Home Sport Muay Thai - Kickboxing GOLDEN ERA GREATS: NAMSAKNOI



The Emperor Namsaknoi

Namsaknoi Yudthagarngamtorn reigned supreme as “The Emperor” at the tail end of the Golden Era and beyond. The master technician made very little money with his career fighting for Por Pramuk, as he was exploited by the money-hungry.He never had the international recognition that his stablemate Buakaw had, but things could have turned out very differently, as he was the original pick for the K-1 World MAX tournament. Injury on that occasion led to Buakaw going in his place.

Born in 1979 in Chaiya, Surat Thani in Southern Thailand, Muhammud Chaiyamart, later to be called Namsaknoi, started training aged 8, fighting for the first time after only a few months. He had 50 fights in his home province for both Pon Pichit and Sit Kru Pan gyms before moving to Kiatsingnoi Gym in Bangkok aged 13, where he trained alongside future legend Trainer Gae. He stayed there of five years, before moving on to Por Pramuk.


Fighting mostly at Lumpinee, Namsaknoi won his Stadium Champion title at 112lbs by beating Neungpichit Sityodtong in 1995 aged just 16. The following year, the young prodigy was Fighter of the Year and WMC World Champion. In 1999 he beat Lamnamoon Sor Sumalee to take the 130lb Lumpinee title, before beating Kaolan Kaovichit in 2000 for the 135lb title which he held until 2006. He defended his title against all comers, such as Noppadet Songsimaigym, Nontachai Sit O and Samranchai 96 Peenang. In 2010, he took on Diego Calzolari at 154lbs for his final fight. He beat the Italian, taking the WAKO World Muay Thai title.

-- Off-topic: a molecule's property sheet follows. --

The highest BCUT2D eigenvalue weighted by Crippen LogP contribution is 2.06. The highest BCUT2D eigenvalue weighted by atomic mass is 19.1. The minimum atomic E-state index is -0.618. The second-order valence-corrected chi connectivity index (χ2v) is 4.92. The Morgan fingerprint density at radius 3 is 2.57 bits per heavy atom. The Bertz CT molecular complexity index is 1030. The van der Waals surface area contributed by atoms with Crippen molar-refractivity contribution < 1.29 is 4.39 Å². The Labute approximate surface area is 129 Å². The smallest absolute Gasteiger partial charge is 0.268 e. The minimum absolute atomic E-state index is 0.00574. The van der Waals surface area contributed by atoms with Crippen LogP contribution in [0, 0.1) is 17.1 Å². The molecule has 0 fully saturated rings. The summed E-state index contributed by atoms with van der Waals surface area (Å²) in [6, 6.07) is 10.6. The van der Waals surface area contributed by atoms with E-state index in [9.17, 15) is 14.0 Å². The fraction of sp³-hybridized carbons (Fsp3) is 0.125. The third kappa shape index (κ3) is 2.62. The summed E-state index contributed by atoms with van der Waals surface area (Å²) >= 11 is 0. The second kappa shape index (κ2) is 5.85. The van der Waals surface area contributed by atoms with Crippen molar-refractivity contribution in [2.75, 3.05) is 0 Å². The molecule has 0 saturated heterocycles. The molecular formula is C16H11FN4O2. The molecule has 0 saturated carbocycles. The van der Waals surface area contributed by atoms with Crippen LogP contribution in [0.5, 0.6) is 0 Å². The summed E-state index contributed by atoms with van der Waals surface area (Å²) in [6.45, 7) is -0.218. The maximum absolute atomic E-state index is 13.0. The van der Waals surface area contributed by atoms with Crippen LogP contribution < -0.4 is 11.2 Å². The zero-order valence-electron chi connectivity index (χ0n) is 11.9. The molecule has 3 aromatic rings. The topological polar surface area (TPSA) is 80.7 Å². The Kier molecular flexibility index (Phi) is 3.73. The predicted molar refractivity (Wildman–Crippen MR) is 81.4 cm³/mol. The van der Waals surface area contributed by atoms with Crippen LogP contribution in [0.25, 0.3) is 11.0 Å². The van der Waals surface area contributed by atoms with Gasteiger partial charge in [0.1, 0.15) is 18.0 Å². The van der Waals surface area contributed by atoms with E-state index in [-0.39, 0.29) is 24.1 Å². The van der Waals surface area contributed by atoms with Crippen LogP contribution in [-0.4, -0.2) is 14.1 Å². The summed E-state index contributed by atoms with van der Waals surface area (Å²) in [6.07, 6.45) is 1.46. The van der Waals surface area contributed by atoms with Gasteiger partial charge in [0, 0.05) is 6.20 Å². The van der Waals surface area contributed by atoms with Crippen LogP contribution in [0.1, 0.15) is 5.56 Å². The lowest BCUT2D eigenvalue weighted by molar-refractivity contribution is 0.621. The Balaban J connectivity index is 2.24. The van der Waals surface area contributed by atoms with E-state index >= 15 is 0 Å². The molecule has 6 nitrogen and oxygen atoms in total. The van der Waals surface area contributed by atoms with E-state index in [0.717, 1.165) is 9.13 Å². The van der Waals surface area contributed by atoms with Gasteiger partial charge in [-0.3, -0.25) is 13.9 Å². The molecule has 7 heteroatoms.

His tricky Muay Femur (technical fighter) style was the secret to his success, as was his ability to switch to a Muay Khao (knee fighter) style when facing a fellow Femur. From 300 fights, Namsaknoi won 280, last 15 and drew 5, one of the highest winning percentages in history. He is one of the few fighters to beat Saenchai, and fought the best of his era, including Attachai Fairtex, Thongchai Tor Silachai, Naruepol Fairtex, Kotchasarn Singklongsi and Pajonsuk SuperPro Samui. He famously fought Samkor Kiatmontep five times, winning twice and drawing once, to tie the series.

Retiring from the ring with little in savings due to mismanagement of his winnings by Por Pramuk, Namsaknoi started coaching at Evolve in Singapore. He saved enough to start his own gym in Samui in 2016. The gym ultimately didn’t make enough money, so it closed down and Namsaknoi returned to Evolve.

Tom Billinge Tom is the Editor of Revgear Sports and the founder of WarYoga. He is a 10th Planet purple belt and a Muay Thai Kru having spent over two decades in the sport in Thailand and around the world. Tom has trained Lethwei in Myanmar, Kushti wrestling in India, Zurkhaneh sports in Iran, boxing throughout Europe, and catch wrestling in the USA. Tom also resurrected the ancient techniques of traditional British bareknuckle pugilism from archaic manuals.